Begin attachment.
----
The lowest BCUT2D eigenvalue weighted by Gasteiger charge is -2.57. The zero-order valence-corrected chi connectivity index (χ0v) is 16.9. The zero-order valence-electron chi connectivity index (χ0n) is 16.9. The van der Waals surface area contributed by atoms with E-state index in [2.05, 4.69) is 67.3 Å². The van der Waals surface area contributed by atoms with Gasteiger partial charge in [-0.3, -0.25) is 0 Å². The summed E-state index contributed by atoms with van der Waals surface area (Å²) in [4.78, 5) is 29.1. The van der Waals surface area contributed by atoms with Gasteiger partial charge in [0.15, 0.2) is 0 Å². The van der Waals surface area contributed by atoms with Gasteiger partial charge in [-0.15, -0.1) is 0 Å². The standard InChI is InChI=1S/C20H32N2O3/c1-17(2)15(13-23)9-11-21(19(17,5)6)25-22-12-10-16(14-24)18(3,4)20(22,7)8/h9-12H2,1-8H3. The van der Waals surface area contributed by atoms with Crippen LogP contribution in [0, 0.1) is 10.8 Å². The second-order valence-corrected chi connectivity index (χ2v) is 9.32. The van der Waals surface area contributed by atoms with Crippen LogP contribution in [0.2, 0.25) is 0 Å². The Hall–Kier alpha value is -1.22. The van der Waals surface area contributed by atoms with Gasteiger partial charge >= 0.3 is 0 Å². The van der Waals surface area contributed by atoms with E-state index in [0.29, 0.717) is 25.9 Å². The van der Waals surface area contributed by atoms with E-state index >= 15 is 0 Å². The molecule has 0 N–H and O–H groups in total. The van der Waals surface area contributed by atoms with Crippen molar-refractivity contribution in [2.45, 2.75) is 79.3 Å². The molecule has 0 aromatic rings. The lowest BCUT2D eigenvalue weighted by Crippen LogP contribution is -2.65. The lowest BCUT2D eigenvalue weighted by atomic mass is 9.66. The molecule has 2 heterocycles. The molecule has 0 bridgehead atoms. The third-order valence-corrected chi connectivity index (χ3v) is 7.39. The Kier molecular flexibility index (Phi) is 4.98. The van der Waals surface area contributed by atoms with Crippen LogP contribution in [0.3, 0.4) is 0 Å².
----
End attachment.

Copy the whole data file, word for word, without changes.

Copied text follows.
The lowest BCUT2D eigenvalue weighted by Gasteiger charge is -2.57. The zero-order valence-corrected chi connectivity index (χ0v) is 16.9. The zero-order valence-electron chi connectivity index (χ0n) is 16.9. The van der Waals surface area contributed by atoms with E-state index in [2.05, 4.69) is 67.3 Å². The van der Waals surface area contributed by atoms with Gasteiger partial charge in [-0.3, -0.25) is 0 Å². The summed E-state index contributed by atoms with van der Waals surface area (Å²) in [4.78, 5) is 29.1. The van der Waals surface area contributed by atoms with Gasteiger partial charge in [0.15, 0.2) is 0 Å². The van der Waals surface area contributed by atoms with Gasteiger partial charge in [-0.15, -0.1) is 0 Å². The standard InChI is InChI=1S/C20H32N2O3/c1-17(2)15(13-23)9-11-21(19(17,5)6)25-22-12-10-16(14-24)18(3,4)20(22,7)8/h9-12H2,1-8H3. The van der Waals surface area contributed by atoms with Crippen LogP contribution in [0, 0.1) is 10.8 Å². The second-order valence-corrected chi connectivity index (χ2v) is 9.32. The van der Waals surface area contributed by atoms with Crippen LogP contribution in [0.2, 0.25) is 0 Å². The Hall–Kier alpha value is -1.22. The van der Waals surface area contributed by atoms with Gasteiger partial charge >= 0.3 is 0 Å². The van der Waals surface area contributed by atoms with E-state index in [0.29, 0.717) is 25.9 Å². The van der Waals surface area contributed by atoms with E-state index >= 15 is 0 Å². The molecule has 0 N–H and O–H groups in total. The van der Waals surface area contributed by atoms with Crippen molar-refractivity contribution in [2.45, 2.75) is 79.3 Å². The molecule has 0 aromatic rings. The lowest BCUT2D eigenvalue weighted by Crippen LogP contribution is -2.65. The lowest BCUT2D eigenvalue weighted by atomic mass is 9.66. The molecule has 2 heterocycles. The molecule has 0 bridgehead atoms. The third-order valence-corrected chi connectivity index (χ3v) is 7.39. The Kier molecular flexibility index (Phi) is 4.98. The van der Waals surface area contributed by atoms with Crippen LogP contribution in [0.3, 0.4) is 0 Å².